From the bow of the Midas you can sight straight down the throat of the Mentawai’s marquee wave, Lance’s Right. Today it’s small by Mentawai standards, but even at a relatively playful four feet, Lance’s throws out a thick, full-body barrel.
This afternoon there are five charter boats, including Midas, anchored out at Lance’s. An international crowd of 22 surfers — Aussie, Brazilians, Japanese and Americans — jostle around the tight takeoff zone known as “The Office.” Conan Hayes picks off one from the outside and disappears for the length of the wave. He pops out far inside and glides into the flats with a shy but stoked gap-toothed grin.
The curio sellers, local woodcarvers from the nearby village of Katiet, dog the boats like pilot fish as each boat crew rotates in and out of the lineup. The bottoms of their slender dugouts are lined with an array of hand-carved art that runs the gamut from indigenous handicraft to cut-rate kitsch. This late in the season they knew that most boats would not be returning until March. They were blowing out excess stock at bargain rates. The going price for a trinket box was two dollars, or a decent surf-logo t-shirt.
This is the spontaneous ecology of tourist commerce created by the Mentawai surfer trade. Lance’s Legacy. I’d seen similar surf symbiosis develop over the years between locals and gringo-god surfers at the campground fronting San Miguel’s.
When Aussie surfer Lance Knight first surfed this shallow, near-flawless barrel in 1991, he had no concept that he was the pioneer scout of a global ant trail that would eventually support a multi-million-dollar international charter industry. Or spawn a thriving indigenous surf culture from a small Third World village hidden behind the wall of copra palms.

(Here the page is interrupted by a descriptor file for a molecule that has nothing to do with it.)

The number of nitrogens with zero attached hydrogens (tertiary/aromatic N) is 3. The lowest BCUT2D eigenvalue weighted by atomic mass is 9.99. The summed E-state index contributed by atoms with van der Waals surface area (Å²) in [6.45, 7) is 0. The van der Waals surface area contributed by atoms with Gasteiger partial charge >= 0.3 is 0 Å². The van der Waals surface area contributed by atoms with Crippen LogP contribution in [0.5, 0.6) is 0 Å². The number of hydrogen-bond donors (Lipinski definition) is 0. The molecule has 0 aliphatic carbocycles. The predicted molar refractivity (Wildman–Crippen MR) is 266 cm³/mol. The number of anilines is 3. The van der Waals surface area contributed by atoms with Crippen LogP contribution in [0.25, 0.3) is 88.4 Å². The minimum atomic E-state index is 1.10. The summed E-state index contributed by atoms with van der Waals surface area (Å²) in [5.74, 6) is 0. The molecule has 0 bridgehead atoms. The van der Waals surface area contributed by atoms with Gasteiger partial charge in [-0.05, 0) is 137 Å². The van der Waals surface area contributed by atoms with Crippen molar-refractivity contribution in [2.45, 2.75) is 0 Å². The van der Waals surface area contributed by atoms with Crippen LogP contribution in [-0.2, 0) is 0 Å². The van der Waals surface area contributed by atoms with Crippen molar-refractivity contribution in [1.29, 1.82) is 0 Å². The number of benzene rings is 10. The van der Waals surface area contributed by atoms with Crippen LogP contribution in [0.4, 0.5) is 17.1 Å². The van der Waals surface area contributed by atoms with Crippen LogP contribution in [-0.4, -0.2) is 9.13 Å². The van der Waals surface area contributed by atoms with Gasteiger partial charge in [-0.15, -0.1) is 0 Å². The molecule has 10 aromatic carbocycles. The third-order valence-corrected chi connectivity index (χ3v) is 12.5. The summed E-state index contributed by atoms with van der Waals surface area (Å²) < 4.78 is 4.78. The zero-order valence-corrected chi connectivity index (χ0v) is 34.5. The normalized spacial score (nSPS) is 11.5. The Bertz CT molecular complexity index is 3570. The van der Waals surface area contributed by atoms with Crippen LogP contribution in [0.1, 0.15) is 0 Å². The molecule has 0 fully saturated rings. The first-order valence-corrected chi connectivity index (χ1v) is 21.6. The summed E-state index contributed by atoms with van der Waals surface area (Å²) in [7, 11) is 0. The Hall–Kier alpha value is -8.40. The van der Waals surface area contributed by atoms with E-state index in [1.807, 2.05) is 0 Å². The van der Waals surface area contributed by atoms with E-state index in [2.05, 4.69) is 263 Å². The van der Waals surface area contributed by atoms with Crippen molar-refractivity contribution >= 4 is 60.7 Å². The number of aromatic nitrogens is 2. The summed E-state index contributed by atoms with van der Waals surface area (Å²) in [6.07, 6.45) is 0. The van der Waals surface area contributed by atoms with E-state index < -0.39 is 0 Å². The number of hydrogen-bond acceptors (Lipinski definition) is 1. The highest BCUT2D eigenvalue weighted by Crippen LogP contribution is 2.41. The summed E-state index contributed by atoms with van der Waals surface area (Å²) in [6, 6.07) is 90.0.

Sonny Miller, surf cinematographer and veteran of more than a dozen Mentawai trips, is on the debut Wave of Compassion trip this year. He’s been able to track the epidemiology of introduced surf fever on an annual basis.
“The thing I’ve seen over the years is the rapid evolution,” says Miller, who first filmed Tom Curren at Lance’s Right in 1992 for The Search aboard the original Indies Trader. “For years it was just a crew of little kids out on the point watching the surfers. But then you came back one year and they’re out there bellyboarding little inside waves on raw wooden planks. Then a year later you see them standing up on broken boards they’ve fixed up. This year I saw a couple teenagers going out to the main peak here at Lance’s Right on small days. That’s after only five years. Who knows, in ten years the world champ may be from the village here.”
The inaugural Wave of Compassion (WOC) event is essentially a 10-day media trip but with a significant twist. First, the funds generated by raffling off two slots on the trip will go to SurfAid International to help fight malaria and improve the health of the Mentawai islanders. Second, for most of the surfers and media involved, it will be their first time ashore to meet the locals.
“Our surf culture has thrived off the Mentawai Islands for ten years now,” says Strider Wasilewski, another WOC invitee. “It’s also created a culture here that the people are now thriving on. So in a sense we (as surfers) need to help them take care of themselves because we’re part of the reason they’re here. It’s a chance to give back because we’ve been sucking the nipple pretty dry.”
We are aboard Midas, a 74-foot luxury motor yacht flagged out of Singapore. The Midas sports a living-room-size salon, four ensuite cabins, one skipper, two cooks, four crew, two massive diesel engines and a sustained cruising speed of 20 knots. At night we steam through these torpid equatorial seas sipping tea and watching Gladiator in Dolby Surround Sound.